BETTER BADGES OCTOBER 2020

Giki’s mission is to help people live more sustainably. Our Giki Badges app does that by providing our users with simple, easy to understand information on over 280,000 UK supermarket products.

We also continuously improve Giki in order to further support our users as they try to find more sustainable and healthy products. Here we talk about some of the most recent changes.

We know we will never be perfect, but we hope that by constantly listening to our users, and improving, we’ll get better and better over time.

Better Packaging

In the UK an organisation called OPRL provides standards on how companies should label their packaging to help consumers recycle. At the moment there are three main labels that people see: widely recycled, check local recycling and not currently recycled.

However, from 2020 OPRL will move to a binary approach of just “recycle” or “don’t recycle”. This provides a far simpler message for people, for example no more checking the council website to see what they recycle in your area, and it’s hoped will increase recycling rates.

Although these changes will be phased in over the next 3 years we’re tightening our criteria now to help people find packaging where as little as possible goes to landfill. This does mean that fewer products will now get the better packaging badge but it should also help people find supermarket products where the majority of the packaging can be recycled. In particular products with plastic films which are “check locally recycling” will no longer get the badge and with only a small number of councils actually recycling these films this feels like a good next step in pursuit of a fully recyclable supermarket shop.

Unfortunately not all companies even follow OPRL. In these cases, and where they don’t provide recycling information, we cannot award a Better Packaging badge. As always we encourage companies to follow the guidelines from OPRL that are recognised by the majority of people across the UK.

Some more details for packaging pros

The main changes as a result of the new label rules are

  • PVC and PS are now classified as unrecyclable
  • cPET and coloured aPET/rPET are now classified as recyclable
  • Near Infra-Red (NIR) detectability is critical for plastics – non-detectable polymers are now classified unrecyclable.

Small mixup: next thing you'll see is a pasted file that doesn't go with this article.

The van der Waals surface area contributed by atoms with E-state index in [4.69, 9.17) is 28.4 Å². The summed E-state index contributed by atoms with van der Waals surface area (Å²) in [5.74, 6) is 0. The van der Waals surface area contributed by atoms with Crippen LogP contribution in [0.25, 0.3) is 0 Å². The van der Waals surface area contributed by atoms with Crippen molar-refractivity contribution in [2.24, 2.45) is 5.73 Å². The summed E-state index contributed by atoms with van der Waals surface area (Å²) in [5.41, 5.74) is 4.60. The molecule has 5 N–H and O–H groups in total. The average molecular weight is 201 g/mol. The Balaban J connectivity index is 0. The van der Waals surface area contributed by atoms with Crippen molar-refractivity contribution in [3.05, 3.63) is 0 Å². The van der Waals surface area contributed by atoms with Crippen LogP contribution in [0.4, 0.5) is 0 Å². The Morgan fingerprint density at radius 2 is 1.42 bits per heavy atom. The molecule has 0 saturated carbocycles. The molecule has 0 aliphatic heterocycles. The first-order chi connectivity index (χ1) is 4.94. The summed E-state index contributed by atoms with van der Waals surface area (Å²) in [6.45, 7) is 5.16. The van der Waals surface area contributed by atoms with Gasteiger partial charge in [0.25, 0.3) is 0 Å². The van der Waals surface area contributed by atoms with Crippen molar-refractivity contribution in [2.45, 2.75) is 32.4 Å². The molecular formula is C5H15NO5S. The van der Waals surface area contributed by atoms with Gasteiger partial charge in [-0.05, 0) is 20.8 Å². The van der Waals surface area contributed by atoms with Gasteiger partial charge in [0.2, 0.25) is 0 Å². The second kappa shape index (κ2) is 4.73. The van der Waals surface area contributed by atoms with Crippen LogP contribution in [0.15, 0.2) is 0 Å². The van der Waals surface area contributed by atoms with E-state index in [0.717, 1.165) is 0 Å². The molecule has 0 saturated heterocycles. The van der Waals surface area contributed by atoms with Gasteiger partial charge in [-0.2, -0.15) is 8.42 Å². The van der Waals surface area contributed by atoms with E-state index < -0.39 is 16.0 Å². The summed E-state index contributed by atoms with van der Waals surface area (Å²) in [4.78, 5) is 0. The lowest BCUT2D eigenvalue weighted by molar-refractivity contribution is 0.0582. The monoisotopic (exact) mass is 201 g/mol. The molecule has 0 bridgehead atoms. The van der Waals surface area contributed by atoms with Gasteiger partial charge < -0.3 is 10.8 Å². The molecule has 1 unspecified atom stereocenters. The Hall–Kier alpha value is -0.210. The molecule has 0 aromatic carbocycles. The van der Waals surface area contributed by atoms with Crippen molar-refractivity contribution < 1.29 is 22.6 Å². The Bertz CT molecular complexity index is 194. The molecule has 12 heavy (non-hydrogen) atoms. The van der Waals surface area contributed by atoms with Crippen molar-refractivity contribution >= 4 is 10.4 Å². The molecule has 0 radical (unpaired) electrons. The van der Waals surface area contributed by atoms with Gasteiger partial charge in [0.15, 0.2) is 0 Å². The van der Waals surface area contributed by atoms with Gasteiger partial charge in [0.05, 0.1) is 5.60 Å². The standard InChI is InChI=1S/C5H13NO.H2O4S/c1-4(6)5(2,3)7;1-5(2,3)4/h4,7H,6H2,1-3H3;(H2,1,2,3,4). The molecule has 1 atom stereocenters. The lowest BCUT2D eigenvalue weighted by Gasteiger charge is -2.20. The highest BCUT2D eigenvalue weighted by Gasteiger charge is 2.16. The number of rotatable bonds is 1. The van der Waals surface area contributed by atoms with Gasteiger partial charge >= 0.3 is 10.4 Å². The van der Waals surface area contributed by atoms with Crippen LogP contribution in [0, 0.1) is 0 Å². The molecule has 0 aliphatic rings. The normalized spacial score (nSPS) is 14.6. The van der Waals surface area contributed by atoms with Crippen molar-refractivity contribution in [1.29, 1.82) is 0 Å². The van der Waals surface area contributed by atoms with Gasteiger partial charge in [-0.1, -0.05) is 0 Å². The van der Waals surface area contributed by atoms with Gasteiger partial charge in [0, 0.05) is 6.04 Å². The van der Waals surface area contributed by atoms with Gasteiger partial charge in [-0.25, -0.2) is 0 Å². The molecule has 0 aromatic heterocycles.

• Recycle means that more than 75% of councils recycle
  • Don’t recycle means that less than 50% do

You’ll start to see the new labels appearing on more and more packaging too.

Sustainable Palm oil

Every year some of the world’s largest palm oil users report on their progress towards sustainable palm oil. They do this through the Roundtable of Sustainable Palm Oil (RSPO) giving the public a clear view of the amount, and type, of palm oil that companies use.

We’ve analysed the latest data and have updated our Sustainable Palm Oil badges accordingly. There’s been real progress in some areas but there are still many companies who have not made positive changes over the last year.

Progress

The UK supermarkets continue to lead the way on sustainable palm oil with most of them using sustainable palm oil based on our criteria. Last year we also highlighted that many companies had started redacting their palm oil data but they no longer have this option and, as a result, transparency is much improved.

Challenges

Unfortunately it’s not all good news. There are still far too few companies using segregated and identity preserved palm oil and this includes many of the world’s largest consumer goods companies. As a result we’ve seen no big increase in scores for some of the big brands including Mondelez and Nestle.

Moreover, palm oil derivatives which are commonly found in cosmetics and soaps continue to be a real challenge for companies.  On the one hand this is a hard practical challenge as the supply chain for derivatives is complex. On the other we believe that for such an important issue companies need to do more to understand the provenance of the palm oil used in their ingredients. As a result of this it remains hard to find sustainable palm oil in cosmetic and personal care products.

For further details on how we award the Sustainable Palm Oil badges please see here.

 

Palm oil free

Finally no palm oil discussion is complete with consideration of going palm oil free. The arguments for sustainable palm oil vs palm oil free are well rehearsed and can be summarised as a) palm oil is a great crop and if you move away from it you have no guaranteed that the alternative will be any more sustainable. Furthermore millions of people rely on palm oil for the livelihoods vs b) the impact of palm oil on climate change and biodiversity is simply so great that we have to find alternatives and / or dramatically reduce the consumption of products that contain palm oil.

As a result we’ve been asking our users whether they’d like to see a palm oil free badge that would sit alongside sustainable palm oil. We believe the first key step is to stop buying unsustainable palm oil and either sustainable palm or palm oil free is a potential route for people to follow and a palm oil free badge would also open up more options for people in the supermarket to avoid unsustainable palm oil. With so little progress on sustainable palm oil it feels like the case for a palm oil free badge has strengthened again in 2020.

If you have a view then please do contact us.

 

Photo by Lyndon Li on Unsplash